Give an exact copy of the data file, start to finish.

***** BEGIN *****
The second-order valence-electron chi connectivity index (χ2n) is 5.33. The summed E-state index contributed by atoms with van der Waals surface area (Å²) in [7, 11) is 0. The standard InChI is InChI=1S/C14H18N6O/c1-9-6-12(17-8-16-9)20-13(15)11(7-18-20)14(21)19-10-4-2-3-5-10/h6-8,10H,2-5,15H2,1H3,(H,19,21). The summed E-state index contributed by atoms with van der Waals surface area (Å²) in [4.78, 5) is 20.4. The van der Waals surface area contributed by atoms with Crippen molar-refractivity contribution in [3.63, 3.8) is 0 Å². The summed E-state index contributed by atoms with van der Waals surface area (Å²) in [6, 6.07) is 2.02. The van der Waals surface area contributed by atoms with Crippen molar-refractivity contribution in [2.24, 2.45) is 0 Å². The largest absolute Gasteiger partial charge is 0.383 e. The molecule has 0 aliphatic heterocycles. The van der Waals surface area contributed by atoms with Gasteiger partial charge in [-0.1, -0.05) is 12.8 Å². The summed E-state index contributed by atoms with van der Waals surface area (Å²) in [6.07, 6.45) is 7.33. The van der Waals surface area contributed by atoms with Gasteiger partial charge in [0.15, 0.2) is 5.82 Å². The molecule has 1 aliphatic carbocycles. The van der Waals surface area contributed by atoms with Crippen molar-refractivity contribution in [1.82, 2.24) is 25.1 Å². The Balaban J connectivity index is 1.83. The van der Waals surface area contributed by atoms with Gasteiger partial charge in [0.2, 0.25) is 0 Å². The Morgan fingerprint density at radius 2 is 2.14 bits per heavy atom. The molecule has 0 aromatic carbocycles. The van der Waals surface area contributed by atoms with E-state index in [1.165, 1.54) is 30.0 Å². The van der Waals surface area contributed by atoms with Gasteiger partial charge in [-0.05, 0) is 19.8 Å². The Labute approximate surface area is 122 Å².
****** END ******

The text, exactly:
The second-order valence-electron chi connectivity index (χ2n) is 5.33. The summed E-state index contributed by atoms with van der Waals surface area (Å²) in [7, 11) is 0. The standard InChI is InChI=1S/C14H18N6O/c1-9-6-12(17-8-16-9)20-13(15)11(7-18-20)14(21)19-10-4-2-3-5-10/h6-8,10H,2-5,15H2,1H3,(H,19,21). The summed E-state index contributed by atoms with van der Waals surface area (Å²) in [4.78, 5) is 20.4. The van der Waals surface area contributed by atoms with Crippen molar-refractivity contribution in [3.63, 3.8) is 0 Å². The summed E-state index contributed by atoms with van der Waals surface area (Å²) in [6, 6.07) is 2.02. The van der Waals surface area contributed by atoms with Crippen molar-refractivity contribution in [2.24, 2.45) is 0 Å². The largest absolute Gasteiger partial charge is 0.383 e. The molecule has 0 aliphatic heterocycles. The van der Waals surface area contributed by atoms with Gasteiger partial charge in [-0.1, -0.05) is 12.8 Å². The summed E-state index contributed by atoms with van der Waals surface area (Å²) in [6.07, 6.45) is 7.33. The van der Waals surface area contributed by atoms with Gasteiger partial charge in [0.15, 0.2) is 5.82 Å². The molecule has 1 aliphatic carbocycles. The van der Waals surface area contributed by atoms with Crippen molar-refractivity contribution in [1.82, 2.24) is 25.1 Å². The Balaban J connectivity index is 1.83. The van der Waals surface area contributed by atoms with Gasteiger partial charge in [0.2, 0.25) is 0 Å². The Morgan fingerprint density at radius 2 is 2.14 bits per heavy atom. The molecule has 0 aromatic carbocycles. The van der Waals surface area contributed by atoms with E-state index in [1.165, 1.54) is 30.0 Å². The van der Waals surface area contributed by atoms with Gasteiger partial charge in [-0.05, 0) is 19.8 Å². The Labute approximate surface area is 122 Å².